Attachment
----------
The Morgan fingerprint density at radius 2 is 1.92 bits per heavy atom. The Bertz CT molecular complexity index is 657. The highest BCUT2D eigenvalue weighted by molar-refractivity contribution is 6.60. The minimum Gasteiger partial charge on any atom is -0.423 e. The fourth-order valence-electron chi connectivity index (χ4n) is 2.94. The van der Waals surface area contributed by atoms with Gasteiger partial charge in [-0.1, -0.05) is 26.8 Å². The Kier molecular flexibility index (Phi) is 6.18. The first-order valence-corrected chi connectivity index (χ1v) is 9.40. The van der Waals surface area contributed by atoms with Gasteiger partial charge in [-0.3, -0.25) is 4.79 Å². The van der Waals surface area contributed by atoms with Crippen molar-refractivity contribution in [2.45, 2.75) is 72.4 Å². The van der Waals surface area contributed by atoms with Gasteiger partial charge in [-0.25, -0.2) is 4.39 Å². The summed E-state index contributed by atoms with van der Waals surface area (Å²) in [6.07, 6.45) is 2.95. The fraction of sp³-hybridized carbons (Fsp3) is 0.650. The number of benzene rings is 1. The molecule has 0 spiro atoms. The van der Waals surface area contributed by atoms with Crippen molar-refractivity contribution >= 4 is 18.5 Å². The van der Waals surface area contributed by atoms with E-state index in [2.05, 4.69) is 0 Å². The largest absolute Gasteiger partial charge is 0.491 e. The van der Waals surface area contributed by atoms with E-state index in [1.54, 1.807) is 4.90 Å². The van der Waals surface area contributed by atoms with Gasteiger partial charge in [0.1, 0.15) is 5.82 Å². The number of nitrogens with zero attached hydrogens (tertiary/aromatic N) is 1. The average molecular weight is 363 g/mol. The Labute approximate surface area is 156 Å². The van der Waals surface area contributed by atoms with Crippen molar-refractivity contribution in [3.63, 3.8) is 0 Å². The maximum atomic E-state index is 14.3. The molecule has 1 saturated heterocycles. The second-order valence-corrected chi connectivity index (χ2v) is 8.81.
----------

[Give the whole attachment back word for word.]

The Morgan fingerprint density at radius 2 is 1.92 bits per heavy atom. The Bertz CT molecular complexity index is 657. The highest BCUT2D eigenvalue weighted by molar-refractivity contribution is 6.60. The minimum Gasteiger partial charge on any atom is -0.423 e. The fourth-order valence-electron chi connectivity index (χ4n) is 2.94. The van der Waals surface area contributed by atoms with Gasteiger partial charge in [-0.1, -0.05) is 26.8 Å². The Kier molecular flexibility index (Phi) is 6.18. The first-order valence-corrected chi connectivity index (χ1v) is 9.40. The van der Waals surface area contributed by atoms with Gasteiger partial charge in [-0.3, -0.25) is 4.79 Å². The van der Waals surface area contributed by atoms with Crippen molar-refractivity contribution in [2.45, 2.75) is 72.4 Å². The van der Waals surface area contributed by atoms with Gasteiger partial charge in [-0.25, -0.2) is 4.39 Å². The summed E-state index contributed by atoms with van der Waals surface area (Å²) in [6.07, 6.45) is 2.95. The fraction of sp³-hybridized carbons (Fsp3) is 0.650. The number of benzene rings is 1. The molecule has 0 spiro atoms. The van der Waals surface area contributed by atoms with Crippen molar-refractivity contribution >= 4 is 18.5 Å². The van der Waals surface area contributed by atoms with E-state index in [2.05, 4.69) is 0 Å². The largest absolute Gasteiger partial charge is 0.491 e. The van der Waals surface area contributed by atoms with E-state index in [1.54, 1.807) is 4.90 Å². The van der Waals surface area contributed by atoms with Gasteiger partial charge in [0.1, 0.15) is 5.82 Å². The number of nitrogens with zero attached hydrogens (tertiary/aromatic N) is 1. The average molecular weight is 363 g/mol. The Labute approximate surface area is 156 Å². The van der Waals surface area contributed by atoms with Crippen molar-refractivity contribution in [3.63, 3.8) is 0 Å². The maximum atomic E-state index is 14.3. The molecule has 1 saturated heterocycles. The second-order valence-corrected chi connectivity index (χ2v) is 8.81.